This, particularly, seems to have baffled some people at his label — that, or they saw it as an affront. “I had this emblem, this ‘nobody’ symbol and this whole philosophy about subverting capitalism… and promoting things that I started to believe in over time. For [an undisclosed person at XL], I believe that was a little bit too much,” he told Under the Radar.
On the occasion that Beal did tour with a band, he called them the “Church of Nothing,” a nondenominational musical sanctuary of sorts, espousing the assertion that, “The only thing that is important is that you understand that we’re all interconnected. I am nothing. Nothing is everything.” The archive on his website is called “The Book of Nobody.” You get the picture (or, fine, the picture’s negative). Noctunes is the apotheosis, of sorts, of this shedding of media-courting selfhood: his work, while with XL, came out sounding like this:
In the meantime, both Noctunes and Beal’s previous, self-released album, last year’s Experiments in Time, have shed the blues-derivative quality heard above, while also jettisoning notions of structure we attribute to the catharsis of song. Noctunes‘ are soft and exhaustedly mournful tracks, all documenting — as Björk’s Vulnicura recently did — the escalating awareness of the deterioration of love. Like an endless night, the songs bear little in the way of percussive punctuation; even the more rhythmic tracks seem as though they could expand forever, carrying the listener — seduced by Beal’s intimate timbre — away into an unremittingly sad infinity.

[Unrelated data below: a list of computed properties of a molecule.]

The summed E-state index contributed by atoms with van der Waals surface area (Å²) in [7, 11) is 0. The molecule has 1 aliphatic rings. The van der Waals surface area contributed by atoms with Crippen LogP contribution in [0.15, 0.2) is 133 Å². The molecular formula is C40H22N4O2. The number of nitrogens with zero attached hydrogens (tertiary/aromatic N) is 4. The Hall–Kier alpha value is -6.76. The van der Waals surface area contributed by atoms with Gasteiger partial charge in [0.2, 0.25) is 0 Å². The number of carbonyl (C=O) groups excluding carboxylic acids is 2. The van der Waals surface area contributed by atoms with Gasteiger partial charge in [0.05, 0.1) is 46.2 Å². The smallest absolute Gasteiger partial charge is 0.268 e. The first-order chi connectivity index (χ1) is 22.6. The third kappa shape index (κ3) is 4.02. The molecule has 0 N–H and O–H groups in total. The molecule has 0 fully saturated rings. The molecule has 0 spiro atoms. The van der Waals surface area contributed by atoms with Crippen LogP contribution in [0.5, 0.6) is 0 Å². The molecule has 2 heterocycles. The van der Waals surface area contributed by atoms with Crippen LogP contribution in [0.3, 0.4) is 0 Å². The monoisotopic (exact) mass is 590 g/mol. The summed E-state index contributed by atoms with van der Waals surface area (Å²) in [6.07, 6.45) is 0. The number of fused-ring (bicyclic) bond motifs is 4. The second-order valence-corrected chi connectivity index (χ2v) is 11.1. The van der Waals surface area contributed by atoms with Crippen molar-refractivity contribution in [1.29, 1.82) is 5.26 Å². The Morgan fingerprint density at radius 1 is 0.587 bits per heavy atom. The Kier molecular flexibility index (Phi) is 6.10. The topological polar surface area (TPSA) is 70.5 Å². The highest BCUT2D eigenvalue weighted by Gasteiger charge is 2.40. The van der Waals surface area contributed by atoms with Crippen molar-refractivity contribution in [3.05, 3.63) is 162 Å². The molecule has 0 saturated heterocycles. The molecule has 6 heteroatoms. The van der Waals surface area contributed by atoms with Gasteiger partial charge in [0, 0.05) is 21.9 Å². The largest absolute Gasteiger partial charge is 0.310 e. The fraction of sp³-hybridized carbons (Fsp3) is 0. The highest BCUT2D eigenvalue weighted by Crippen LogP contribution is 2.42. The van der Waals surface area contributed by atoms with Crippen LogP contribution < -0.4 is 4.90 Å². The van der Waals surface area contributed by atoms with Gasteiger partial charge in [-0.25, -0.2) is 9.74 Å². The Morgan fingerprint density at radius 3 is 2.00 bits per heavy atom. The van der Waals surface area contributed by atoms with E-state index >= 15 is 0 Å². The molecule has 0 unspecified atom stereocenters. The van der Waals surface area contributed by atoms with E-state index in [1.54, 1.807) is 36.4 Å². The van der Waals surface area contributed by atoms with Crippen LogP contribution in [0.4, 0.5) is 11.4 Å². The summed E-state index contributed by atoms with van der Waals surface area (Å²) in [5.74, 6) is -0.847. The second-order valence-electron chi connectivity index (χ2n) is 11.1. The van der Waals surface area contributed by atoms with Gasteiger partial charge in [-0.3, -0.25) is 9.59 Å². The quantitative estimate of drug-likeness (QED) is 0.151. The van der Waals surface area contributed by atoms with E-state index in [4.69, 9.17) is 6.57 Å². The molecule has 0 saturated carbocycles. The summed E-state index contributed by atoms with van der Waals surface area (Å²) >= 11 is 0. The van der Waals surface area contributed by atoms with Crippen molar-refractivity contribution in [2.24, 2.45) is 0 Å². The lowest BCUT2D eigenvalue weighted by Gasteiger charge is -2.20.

“It’s supposed to help the listener fall asleep and if they can’t sleep, then listening to the lyrics should be basically relatable if you have a broken heart,” Beal told Paper. Lullabies are, of course, noted for their simplicity, for being unassuming enough to be sung by, say, a parent with the self-effacing warmth and generosity of wanting your words to make a child sleep, to sooth into a state of blissful disappearance. Beal had said, in the past, that all he ever wanted to do was to write lullabies — another display of longing for self-negation.
In detaching himself, perhaps in a way that would make concerned fans nervous, from the systems desperate to make him a commodified someone, he’s embodied capitalism’s greatest form of “nobody”: a vagabond, a man without property. In his self-fulfilling prophetic prizing of nobody/nothingness, he has, indeed, achieved something musically evocative of the interconnected endgame of such negations.
Apart from divorcing him from these systems, Noctunes‘ songs are lullabies of his literal divorce, of removal, and of solitude. People can connect to them on two levels, based on their own experiences of heightened isolation: sleep and heartbreak. Through negation of the negation, Marx posited that private property could become at once social and individual. It seems that through systemically negating himself, Beal has achieved his desire for freedom, as an artist, from the capitalist manacles of a trend-encapsulated self; his is an act of negation that reaches for universality, while proving him even more of an individual, with ownership over himself. The penultimate track on Noctunes, “Start Over,” bears the most memorable note on the album: Beal stretches his voice to howling falsetto on the word “anew.” His delivery of that note is the triumph, a self-affirmation bolstered by a meticulous career of self-negation.